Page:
- Tom Wood talks about a year playing in New Zealand as an 18-year-old
- “I grew up a lot. It was the making of me as a player” – Wood
“I mucked in with the lads and they taught me how to do it – taught me how to lead it as well, which was quite unusual being a Pom and all. They actually did it for me when I left. I was stood in the middle of the big, old-fashioned school building while the whole school did it for me. I was quite emotional about that.”
There are a myriad of reasons why Tom Wood bristles with anticipation at the prospect of returning to New Zealand this June, notwithstanding the chance to face a formidable rugby nation on their own soil – where they not have lost a Test match since September 2009.
And up there on the list is the opportunity to “see some of the faces” of the people who took him into their community and bestowed honours such as teaching him their hallowed school haka.
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As a gangly 18-year-old with a shock of blond hair, the 28-Test England flanker took the step of leaving the academy programme at Worcester Warriors to play a season in Otago on the South Island.
While Martin Johnson – who was thrust into New Zealand’s Under 21 side after a period playing for King Country on the North Island – stands as a notable peer, leaving the security of a structured professional pathway was a bold, unusual move.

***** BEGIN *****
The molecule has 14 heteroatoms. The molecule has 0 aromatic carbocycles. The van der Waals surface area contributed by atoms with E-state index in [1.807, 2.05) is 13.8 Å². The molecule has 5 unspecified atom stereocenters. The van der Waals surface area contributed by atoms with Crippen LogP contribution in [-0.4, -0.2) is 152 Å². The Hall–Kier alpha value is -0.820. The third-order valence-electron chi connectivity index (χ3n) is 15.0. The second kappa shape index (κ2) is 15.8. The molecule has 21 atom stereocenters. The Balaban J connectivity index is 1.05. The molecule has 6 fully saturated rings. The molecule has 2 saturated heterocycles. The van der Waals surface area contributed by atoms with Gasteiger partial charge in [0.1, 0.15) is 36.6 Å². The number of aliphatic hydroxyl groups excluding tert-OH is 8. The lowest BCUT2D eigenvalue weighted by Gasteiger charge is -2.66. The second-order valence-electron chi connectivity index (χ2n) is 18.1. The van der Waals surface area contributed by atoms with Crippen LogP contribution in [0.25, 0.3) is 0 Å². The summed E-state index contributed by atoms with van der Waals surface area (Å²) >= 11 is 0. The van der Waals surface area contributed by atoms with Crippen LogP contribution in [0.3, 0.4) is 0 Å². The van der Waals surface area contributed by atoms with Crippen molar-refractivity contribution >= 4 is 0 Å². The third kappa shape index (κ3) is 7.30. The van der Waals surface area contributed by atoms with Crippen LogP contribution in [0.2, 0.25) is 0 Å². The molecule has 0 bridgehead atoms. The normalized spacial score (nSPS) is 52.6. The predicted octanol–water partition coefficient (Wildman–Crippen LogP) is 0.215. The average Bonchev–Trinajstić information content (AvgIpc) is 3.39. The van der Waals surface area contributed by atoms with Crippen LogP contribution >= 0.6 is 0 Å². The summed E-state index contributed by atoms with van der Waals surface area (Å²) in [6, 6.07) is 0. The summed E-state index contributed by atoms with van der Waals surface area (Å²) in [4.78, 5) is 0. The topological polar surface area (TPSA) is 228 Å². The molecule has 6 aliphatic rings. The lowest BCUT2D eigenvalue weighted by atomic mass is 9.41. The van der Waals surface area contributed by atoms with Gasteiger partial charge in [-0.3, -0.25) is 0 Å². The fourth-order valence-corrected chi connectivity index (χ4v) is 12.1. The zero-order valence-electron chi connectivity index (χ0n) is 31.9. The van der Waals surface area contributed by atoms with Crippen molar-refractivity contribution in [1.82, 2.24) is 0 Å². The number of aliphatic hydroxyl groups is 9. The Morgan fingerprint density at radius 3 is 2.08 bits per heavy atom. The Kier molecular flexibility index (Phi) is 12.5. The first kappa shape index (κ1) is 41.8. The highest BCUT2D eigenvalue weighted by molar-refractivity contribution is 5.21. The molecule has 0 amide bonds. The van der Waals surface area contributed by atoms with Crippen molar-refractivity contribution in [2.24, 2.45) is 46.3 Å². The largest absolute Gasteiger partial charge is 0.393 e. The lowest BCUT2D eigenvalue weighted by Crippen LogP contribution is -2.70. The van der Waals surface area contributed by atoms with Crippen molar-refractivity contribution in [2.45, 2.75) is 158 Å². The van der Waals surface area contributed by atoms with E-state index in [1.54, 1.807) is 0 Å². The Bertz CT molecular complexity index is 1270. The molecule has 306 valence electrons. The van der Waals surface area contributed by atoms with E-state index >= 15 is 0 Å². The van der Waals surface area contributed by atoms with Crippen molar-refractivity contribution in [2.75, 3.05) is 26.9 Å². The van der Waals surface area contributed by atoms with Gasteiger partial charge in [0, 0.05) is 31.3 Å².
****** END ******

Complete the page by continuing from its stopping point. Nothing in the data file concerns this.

But therein lies Wood’s motivation. In no way is he critical of the way Worcester moulded him as a rugby player and “got him to where he is today”. Indeed, he feels the regimented training and weights sessions of academy life engender discipline, determination and commitment.
Anyone who has seen the 27-year-old on the field or engaged in conversations off it will know that those are qualities he innately possesses, in droves. Wood was searching for something different, as he explains.
“I felt I needed more game time out there on the field, especially against men,” says the Northampton Saints man. “That was a challenge as an 18-year-old, particularly with some of the Polynesians down there, but I felt that was the making of me as a player.
“I turned up and got off the plane on the Thursday afternoon and went and trained that evening, pretty jet-lagged. I had a run around and I could not believe the skill levels of what I was told was a very local, amateur level, a first stepping-stone into where I was hoping to go.